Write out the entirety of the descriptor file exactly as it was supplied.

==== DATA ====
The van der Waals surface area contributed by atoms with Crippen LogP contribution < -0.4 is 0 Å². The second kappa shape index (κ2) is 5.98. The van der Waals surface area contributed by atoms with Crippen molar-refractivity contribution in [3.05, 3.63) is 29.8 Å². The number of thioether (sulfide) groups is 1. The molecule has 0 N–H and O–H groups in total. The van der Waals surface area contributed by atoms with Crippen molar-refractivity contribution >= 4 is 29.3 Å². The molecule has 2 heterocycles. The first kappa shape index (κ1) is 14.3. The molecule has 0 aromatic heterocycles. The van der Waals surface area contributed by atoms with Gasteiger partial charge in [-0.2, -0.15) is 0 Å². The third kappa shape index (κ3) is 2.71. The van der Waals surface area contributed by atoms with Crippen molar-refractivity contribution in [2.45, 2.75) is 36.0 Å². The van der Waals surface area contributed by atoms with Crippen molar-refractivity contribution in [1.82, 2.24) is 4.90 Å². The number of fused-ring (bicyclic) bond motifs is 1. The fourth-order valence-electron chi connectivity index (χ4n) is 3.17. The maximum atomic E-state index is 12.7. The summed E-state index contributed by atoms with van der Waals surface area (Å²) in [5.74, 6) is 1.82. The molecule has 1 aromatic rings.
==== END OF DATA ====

The van der Waals surface area contributed by atoms with Crippen LogP contribution < -0.4 is 0 Å². The second kappa shape index (κ2) is 5.98. The van der Waals surface area contributed by atoms with Crippen molar-refractivity contribution in [3.05, 3.63) is 29.8 Å². The number of thioether (sulfide) groups is 1. The molecule has 0 N–H and O–H groups in total. The van der Waals surface area contributed by atoms with Crippen molar-refractivity contribution >= 4 is 29.3 Å². The molecule has 2 heterocycles. The first kappa shape index (κ1) is 14.3. The molecule has 0 aromatic heterocycles. The van der Waals surface area contributed by atoms with Gasteiger partial charge in [-0.2, -0.15) is 0 Å². The third kappa shape index (κ3) is 2.71. The van der Waals surface area contributed by atoms with Crippen molar-refractivity contribution in [2.45, 2.75) is 36.0 Å². The van der Waals surface area contributed by atoms with Crippen molar-refractivity contribution in [1.82, 2.24) is 4.90 Å². The number of fused-ring (bicyclic) bond motifs is 1. The fourth-order valence-electron chi connectivity index (χ4n) is 3.17. The maximum atomic E-state index is 12.7. The summed E-state index contributed by atoms with van der Waals surface area (Å²) in [5.74, 6) is 1.82. The molecule has 1 aromatic rings.